Why did you decide to enroll with Rustic Pathways in Thailand?
Quinn: I chose the program in Thailand because my future college roommate, Marina Mendes, was already enrolled. She asked me to come with her, as a bonding experience.
I thought for sure my parents would say no, and they were "considering it" for so long, I almost gave up hope. When they said yes, I couldn't believe it. There was a lot of jumping up and down.
Do you feel like you made a significant impact on the local community? Why or why not?
Quinn: I do feel like we have a significant impact. The programs are structured to fit the individual community, rather than being originated elsewhere, and then forced onto it.
You really see the difference your work makes because you work so closely with individuals from the city. Specifically in the "Meals on Flip Flops" program, our aid was evident.
These people were blind, very old, missing limbs, and without children to take care of them. They had no way to work, and no way to get food. Even providing a single meal for these people felt so good.
What was the most interesting cultural difference you encountered?
Quinn: Women must dress very conservatively there and be careful not to touch the monks or clean the Buddha statues.
It is easy to forget gender inequalities exist while living in America, and that cultural difference was especially pronounced in my mind.
I also noticed how excited the kids there were to be at school. In America, I find that most people I know are complaining about the assignment or the teacher or anything they can think of.
In Thailand, however, the kids were almost over-enthusiastic about learning English. One boy even ran straight into the board while we were playing a relay game because he was so into it. This made me realize how lucky we are to have an easily-accessible education system.
Tell me about one person you met.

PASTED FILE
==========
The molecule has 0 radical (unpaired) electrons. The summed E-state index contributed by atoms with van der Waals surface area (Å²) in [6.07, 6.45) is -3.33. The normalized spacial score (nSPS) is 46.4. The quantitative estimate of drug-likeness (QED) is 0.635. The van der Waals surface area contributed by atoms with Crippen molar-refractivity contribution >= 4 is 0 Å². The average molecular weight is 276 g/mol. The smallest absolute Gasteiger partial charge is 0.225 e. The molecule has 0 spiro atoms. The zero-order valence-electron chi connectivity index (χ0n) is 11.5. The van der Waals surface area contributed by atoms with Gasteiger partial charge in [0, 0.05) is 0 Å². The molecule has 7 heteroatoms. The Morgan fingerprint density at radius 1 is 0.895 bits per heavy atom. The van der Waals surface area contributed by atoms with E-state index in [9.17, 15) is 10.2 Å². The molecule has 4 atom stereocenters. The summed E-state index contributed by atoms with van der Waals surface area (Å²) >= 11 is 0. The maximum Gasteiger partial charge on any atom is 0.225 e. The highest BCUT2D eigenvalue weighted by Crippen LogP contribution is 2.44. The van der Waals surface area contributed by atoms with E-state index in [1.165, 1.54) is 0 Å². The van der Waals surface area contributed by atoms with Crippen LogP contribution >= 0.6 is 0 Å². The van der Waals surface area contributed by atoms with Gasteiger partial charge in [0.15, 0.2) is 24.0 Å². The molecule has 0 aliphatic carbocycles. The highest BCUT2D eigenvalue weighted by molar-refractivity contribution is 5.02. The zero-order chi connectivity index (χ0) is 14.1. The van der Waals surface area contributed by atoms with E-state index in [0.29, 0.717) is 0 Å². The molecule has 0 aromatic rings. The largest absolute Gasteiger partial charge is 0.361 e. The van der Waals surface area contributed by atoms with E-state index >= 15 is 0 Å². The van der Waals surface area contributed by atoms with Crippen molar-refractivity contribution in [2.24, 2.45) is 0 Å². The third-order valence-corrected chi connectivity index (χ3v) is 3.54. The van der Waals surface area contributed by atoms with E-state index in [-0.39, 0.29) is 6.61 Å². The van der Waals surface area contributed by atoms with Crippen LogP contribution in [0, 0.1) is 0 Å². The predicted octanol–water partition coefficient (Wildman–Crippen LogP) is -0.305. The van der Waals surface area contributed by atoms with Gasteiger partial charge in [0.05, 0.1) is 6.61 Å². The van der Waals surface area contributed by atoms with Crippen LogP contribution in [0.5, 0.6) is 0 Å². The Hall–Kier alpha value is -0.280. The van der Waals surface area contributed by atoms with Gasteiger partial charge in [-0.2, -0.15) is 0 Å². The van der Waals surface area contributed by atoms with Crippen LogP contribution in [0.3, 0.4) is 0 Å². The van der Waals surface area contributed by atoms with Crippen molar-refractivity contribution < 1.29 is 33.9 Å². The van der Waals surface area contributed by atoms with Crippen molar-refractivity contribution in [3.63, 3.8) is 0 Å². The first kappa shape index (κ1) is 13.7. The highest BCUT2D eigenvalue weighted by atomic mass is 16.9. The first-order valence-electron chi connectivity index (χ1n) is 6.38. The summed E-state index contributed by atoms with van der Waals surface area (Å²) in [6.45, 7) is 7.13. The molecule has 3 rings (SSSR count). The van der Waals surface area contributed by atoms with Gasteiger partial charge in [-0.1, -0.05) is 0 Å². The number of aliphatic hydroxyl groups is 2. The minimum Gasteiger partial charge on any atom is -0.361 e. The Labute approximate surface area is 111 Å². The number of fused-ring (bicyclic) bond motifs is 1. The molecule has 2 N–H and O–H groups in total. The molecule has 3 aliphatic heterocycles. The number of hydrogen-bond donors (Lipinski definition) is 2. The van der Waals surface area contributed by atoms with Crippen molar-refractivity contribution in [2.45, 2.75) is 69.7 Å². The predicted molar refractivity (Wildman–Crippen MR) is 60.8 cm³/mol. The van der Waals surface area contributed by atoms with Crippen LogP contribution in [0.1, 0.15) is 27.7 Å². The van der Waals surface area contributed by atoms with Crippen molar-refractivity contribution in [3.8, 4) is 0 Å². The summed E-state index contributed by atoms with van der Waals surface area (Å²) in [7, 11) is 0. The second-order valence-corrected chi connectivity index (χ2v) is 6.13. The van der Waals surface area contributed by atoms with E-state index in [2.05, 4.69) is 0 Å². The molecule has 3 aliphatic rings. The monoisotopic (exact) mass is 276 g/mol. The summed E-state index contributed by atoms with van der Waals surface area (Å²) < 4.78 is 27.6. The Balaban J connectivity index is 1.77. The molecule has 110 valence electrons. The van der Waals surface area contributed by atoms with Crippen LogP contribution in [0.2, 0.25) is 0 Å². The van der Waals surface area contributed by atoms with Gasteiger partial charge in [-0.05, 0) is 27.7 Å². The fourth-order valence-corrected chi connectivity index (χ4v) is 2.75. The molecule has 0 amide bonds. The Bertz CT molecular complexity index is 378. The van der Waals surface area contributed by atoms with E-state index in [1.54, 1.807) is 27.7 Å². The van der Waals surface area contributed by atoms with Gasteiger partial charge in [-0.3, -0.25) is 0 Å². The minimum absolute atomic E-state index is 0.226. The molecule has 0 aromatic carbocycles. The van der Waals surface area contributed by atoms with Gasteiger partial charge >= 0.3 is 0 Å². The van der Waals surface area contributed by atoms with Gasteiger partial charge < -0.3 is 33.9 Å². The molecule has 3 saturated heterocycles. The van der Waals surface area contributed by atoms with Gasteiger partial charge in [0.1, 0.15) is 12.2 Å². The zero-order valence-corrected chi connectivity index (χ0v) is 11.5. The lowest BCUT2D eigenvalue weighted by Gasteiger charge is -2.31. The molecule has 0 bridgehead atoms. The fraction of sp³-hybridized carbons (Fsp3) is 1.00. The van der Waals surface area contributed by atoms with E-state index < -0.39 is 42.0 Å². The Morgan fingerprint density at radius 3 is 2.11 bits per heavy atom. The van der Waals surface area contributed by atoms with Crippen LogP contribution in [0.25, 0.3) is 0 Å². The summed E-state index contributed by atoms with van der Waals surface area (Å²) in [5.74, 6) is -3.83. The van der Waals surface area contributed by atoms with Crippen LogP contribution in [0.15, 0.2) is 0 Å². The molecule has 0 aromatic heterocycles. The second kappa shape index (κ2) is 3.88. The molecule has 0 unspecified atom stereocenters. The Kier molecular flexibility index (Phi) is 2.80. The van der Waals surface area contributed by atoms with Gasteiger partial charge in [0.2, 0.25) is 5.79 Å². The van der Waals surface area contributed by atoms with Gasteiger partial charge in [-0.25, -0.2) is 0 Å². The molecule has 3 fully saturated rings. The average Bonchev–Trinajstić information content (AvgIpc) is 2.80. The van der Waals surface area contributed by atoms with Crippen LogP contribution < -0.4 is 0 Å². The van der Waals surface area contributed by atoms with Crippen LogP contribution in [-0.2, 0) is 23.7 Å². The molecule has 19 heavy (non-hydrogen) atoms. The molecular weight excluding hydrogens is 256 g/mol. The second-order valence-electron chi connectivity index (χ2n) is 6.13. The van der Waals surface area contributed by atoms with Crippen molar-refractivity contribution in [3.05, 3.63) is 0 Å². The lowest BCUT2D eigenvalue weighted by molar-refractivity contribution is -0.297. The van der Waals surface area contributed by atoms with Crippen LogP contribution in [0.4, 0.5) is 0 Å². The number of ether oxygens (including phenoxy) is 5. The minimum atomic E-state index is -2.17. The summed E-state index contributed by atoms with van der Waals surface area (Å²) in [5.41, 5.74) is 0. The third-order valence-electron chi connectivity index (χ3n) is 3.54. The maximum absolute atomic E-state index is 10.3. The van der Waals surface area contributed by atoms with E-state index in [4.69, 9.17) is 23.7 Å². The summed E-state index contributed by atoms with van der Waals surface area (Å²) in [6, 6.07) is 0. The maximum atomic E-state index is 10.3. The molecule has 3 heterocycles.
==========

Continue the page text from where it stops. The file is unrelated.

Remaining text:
Quinn: I met Alex, who is a western staff member. He led through quiet leadership and example.
I admired his cool attitude and genuinely giving heart. He taught me that the road you are expected to take isn't always the best one.
This is a little outside of the reach of the question, but I really loved all of the Burmese staff. They went out of their way to make you feel cared about and loved.
One morning, I asked one of the Burmese staff for condensed milk to put in my tea. He said he would go get some for me.
I assumed he was just going to the kitchen or fridge. He came back a half hour later having bought me 3 cans from the grocery store.
What was the hardest or most challenging part of your experience? Most rewarding?
Quinn: The most challenging part was being away from family, and having little means of communicating with them. I know I am going to college next year, but I have never been so far fro my family for so long.
I wish I had a way to call them while I was away. The most rewarding part was working with the kids in "Bobbing and Floating." Knowing that I was giving them such a valuable life skill, and watching them become more confident in the water made me return to that volunteer activity every chance I got.
Working in the rice fields was also very challenging for me. I am pretty squeamish and the manure, water spiders, and gooey mud were a lot for me. I did not choose that volunteer activity again. It was also very rewarding to watch the elementary students start to learn English.
I've never really seen such fast growth and they seemed so excited to be improving. Afterwards, they told me I was beautiful and asked for my signature. It doesn't get much better than that.